C. As to the Nuclear Posture Review issued under the first Obama administration, there was truly little that was new. It simply restated past doctrine with an historical update. The question of “no first use” or not is a Cold War issue. The United States’ strategy for countering the Red Army’s enormous advantage in conventional arms was to deploy thousands of tactical nuclear weapons. If NATO forces were breaking before the onslaught, we theoretically could use small nukes against battlefield and rear echelon targets to stem the tide. Moreover, our capability for doing was intended to deter the Soviets from launching a conventional war in the belief that we would not put our cities at risk to prevent them from occupying Western Europe. Whether any of this reasoning existed anywhere other than in war game rooms is an open question. Today it is all irrelevant.




Do the above observations point in favor of developing a more refined first-strike capability? No. In the Middle East, given the disproportion of forces, there is no conceivable gain from the conjectured fine-tuning of the American nuclear arsenal. Furthermore, the risk of nuclear proliferation in the region is very low.


So why are we pushing ahead with a hugely expensive nuclear weapons program that serves no evident strategic purpose? One conceivable answer is that we are just “keeping up with the Joneses.” But there are no Joneses anywhere out there. Greater efficiency? Nuclear weapons are unique in that they serve their purpose when they are not used – just sitting in the garage. Small improvements in potential performance, therefore, offer no benefit to the owner. Another, more realistic explanation is that we want to prove to ourselves that we “can” do it.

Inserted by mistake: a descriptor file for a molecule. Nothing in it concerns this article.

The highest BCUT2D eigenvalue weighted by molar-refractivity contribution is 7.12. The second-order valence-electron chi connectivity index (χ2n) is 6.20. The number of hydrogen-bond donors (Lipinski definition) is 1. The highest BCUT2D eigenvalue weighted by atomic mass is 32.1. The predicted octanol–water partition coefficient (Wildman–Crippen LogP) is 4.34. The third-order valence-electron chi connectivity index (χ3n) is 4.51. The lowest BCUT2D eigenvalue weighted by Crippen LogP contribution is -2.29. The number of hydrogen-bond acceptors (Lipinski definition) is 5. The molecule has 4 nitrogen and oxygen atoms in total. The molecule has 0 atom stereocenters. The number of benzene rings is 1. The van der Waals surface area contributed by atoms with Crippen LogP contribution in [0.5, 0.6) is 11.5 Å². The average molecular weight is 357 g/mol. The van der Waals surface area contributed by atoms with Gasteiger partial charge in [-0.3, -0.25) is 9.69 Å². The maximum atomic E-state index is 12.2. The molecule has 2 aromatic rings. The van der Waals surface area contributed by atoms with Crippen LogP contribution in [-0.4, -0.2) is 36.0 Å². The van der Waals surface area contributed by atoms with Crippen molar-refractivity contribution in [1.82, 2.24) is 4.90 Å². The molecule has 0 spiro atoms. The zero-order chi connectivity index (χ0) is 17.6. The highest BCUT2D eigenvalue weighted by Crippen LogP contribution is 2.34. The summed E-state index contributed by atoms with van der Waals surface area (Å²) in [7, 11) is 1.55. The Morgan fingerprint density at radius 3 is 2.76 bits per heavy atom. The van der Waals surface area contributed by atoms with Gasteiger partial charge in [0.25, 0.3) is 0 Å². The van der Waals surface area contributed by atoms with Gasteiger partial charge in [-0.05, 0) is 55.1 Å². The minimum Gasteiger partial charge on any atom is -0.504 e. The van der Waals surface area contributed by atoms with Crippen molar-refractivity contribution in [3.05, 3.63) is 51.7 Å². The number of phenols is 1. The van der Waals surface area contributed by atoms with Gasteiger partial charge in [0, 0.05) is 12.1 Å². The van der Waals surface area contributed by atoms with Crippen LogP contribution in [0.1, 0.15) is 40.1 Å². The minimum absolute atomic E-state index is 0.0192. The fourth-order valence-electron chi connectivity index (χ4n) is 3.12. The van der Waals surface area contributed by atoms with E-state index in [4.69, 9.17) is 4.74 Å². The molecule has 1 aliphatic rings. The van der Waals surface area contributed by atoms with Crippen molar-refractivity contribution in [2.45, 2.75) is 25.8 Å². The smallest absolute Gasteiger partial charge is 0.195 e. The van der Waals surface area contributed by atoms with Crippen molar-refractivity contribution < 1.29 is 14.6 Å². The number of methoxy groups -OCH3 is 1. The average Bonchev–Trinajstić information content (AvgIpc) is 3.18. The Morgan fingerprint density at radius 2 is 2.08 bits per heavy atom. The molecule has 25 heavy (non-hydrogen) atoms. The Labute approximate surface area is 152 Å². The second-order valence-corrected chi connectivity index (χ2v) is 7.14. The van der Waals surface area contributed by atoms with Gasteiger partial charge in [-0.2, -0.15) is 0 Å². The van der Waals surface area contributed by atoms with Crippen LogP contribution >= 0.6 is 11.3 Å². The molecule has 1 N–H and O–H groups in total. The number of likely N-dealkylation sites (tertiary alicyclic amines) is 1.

That is also why we climb mountains. In this case, there is something of a technological imperative involved as well. If advances in science and engineering hold out the prospect of our being able to do something technologically impressive, then we are tempted to demonstrate that we are up to the challenge. Much of innovation in the post-modern era is of this nature, i.e. technological feats of uncertain practical benefit. To nuclear weapons, we should add the macho enhancement effect. That mind-set includes an element of faddism. We cultivate a desire for a product after the fact of its being manufactured. Smart Watches, for an example. Or, self-driving cars.